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Samsung Galaxy Family Tree Explained: Something for Everyone (Part 1, Smartphones)

Some say it’s marketing. Others innovation. There are also those that feel like they were simply in the right place at the right time and don’t deserve all the praise. As for me, I really have no doubt. Samsung’s success story in the mobile arena has everything to do with choice, diversity and freedom.


But why Samsung?

Okay, maybe not everything, as it sure helps to see LeBron James and Lionel Messi endorsing them. As it does to see their phones on more billboards than LG, HTC and Sony products combined. But you know what they say, you have to spend money to make money and that’s where Samsung has always shined.

But let’s back up a little and explore the diversity point further. After all, it’s not like LG or Sony don’t have equally as rich product portfolios, is it? True, only they realized they had to offer users choice a little too late.

Galaxy S evolution

There was also Nokia, which basically “invented” the strategy of putting hundreds of eggs in dozens of baskets, but the Finns dropped the ball on other aspects of the game and now they’re barely struggling to survive.

Meanwhile, with the risk of confusing customers, blurring the lines between high-end and mid-range technology or even rolling out about half a dozen duds every year, Samsung is pumping up handheld after handheld after handheld in a relentless effort to cover every possible niche, meet every need and satisfy each and every tech-savvy boy or gal.

Samsung money

Without further adieu, I thus invite you to go a little deeper in Samsung’s smartphone family tree and round up most of their mobile devices in one of three branches: high-end, mid-range and low-end.

Samsung family tree, branch #1: the high-enders

First of all, let me just say it’s darn complicated to contain Samsung’s complex and slightly hectic product portfolio in three straightforward lines. Also, it’s going to be hard to mention them all, so I’ll try to focus mostly on the freshest of devices.

That said, there are only two full-fledged Samsung spearheads out and about these days, the 5.7-inch Galaxy Note 3 and 5-inch Galaxy S4. Three, if we add the 5.7-inch Galaxy Round in the equation, the world’s first curved display handheld that’s sadly headed just for Korea.

Galaxy S4 collection

But since the S4 is getting old, it’s started producing offsprings. Like the GS4 Active, S4 zoom, S4 LTE-Advanced (or S4 LTE+) and S4 Active with Snapdragon 800, the last of which is not yet official. Plus, rumor has it a Note 3 Active is looming on the horizon too. Is your head hurting already? Prepare for it all to get worse before it gets better.

Branch #2: the mid-rangers

Believe it or not, Samsung would be nothing without its mid and low-end devices. They’d still make money, no doubt about it, but they definitely wouldn’t have it so easy to dominate the market. And that’s primarily because there are so many options here.

Starting with the Galaxy S4 mini, which you could say is the mid-range pack leader. Then there’s the Galaxy S3 and Note 2. Both are for all intents and purposes far more technically impressive than the S4 mini, bigger, badder and stronger, yet they’re not as hot.


Why? Because they’re part of older sub-branches of the big Galaxy family, unlike the newest Mini. And the 4.3-incher has a stellar ace up its sleeve: the S4 design language. Plus, affordability.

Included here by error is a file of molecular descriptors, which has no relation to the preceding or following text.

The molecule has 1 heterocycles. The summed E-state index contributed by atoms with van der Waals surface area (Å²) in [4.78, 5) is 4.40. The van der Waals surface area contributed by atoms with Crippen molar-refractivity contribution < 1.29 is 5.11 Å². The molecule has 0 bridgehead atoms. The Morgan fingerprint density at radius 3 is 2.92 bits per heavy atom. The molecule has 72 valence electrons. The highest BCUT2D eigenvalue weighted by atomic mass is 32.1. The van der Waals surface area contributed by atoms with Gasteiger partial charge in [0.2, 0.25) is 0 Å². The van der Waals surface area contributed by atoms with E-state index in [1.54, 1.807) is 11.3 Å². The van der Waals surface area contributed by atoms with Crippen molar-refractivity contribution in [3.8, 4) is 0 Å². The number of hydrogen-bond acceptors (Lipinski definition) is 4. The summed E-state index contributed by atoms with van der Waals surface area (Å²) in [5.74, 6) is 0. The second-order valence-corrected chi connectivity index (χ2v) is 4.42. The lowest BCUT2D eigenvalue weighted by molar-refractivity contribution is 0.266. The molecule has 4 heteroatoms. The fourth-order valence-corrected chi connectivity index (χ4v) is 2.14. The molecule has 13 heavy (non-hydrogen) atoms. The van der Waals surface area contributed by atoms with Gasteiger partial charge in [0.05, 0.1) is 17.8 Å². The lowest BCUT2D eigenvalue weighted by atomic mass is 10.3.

And while we’re on the subject of affordability, let’s quickly mention, oh, half a dozen of other Samsung mid-end names: Galaxy Express 2, Ace 3, Core, Mega 5.8 and 6.3 (albeit some may argue the two are closer to the high-end niche). What do these have in common? The S4 design language once again.


Which brings me to another sub-branch of the mid-range line, Galaxy S3’s “cousins”. You know, its watered down lookalikes. And there you have the Galaxy Win, the Trend 2, Express, Grand, Premier, Pop and S3 mini. All with excellent bang for buck factors and each and every one of them targeted at the specific needs of a certain part of the market. Not to mention the first-gen Note and S2 are fantastic OG sons of guns too. And then there’s the S2 Plus. How could you not feel special with so many choices?

Branch#3: the low-enders

Before you even start, I know, I’ve neglected so many mid-range names and no, I don’t intend to abusively peg them as entry-level devices. It’s just they’re far too many, so instead of boring you to death, I’ve aimed my attention merely at the members of the Galaxy family that are the newest and worth your money the most.


So if your budgets are very limited, here are your best entry-level choices. First off, there’s the Galaxy Young/Fame duo. True, they’re direct descendants of the GS3 rather than the S4, but they’re clearly better than, say, the Galaxy Y Plus or Galaxy Star.

Then, you have the Galaxy Star Pro and Prevail. These two are technically low to mid-enders and they’re not so dirt-cheap, but all things considered they’re not so expensive or great to be deserving of higher places on the totem pole. Other than these fellas, the only other entry-level options are over a year old and so doomed to not get any software updates beyond what they already run. So not worth any kind of mention here.


Right, so that’s about it for today and, in hope you’ve found this post the least bit informative and not overly expeditious, meet us again soon for a short recap and breakdown of Samsung’s Galaxy tablet family tree. 

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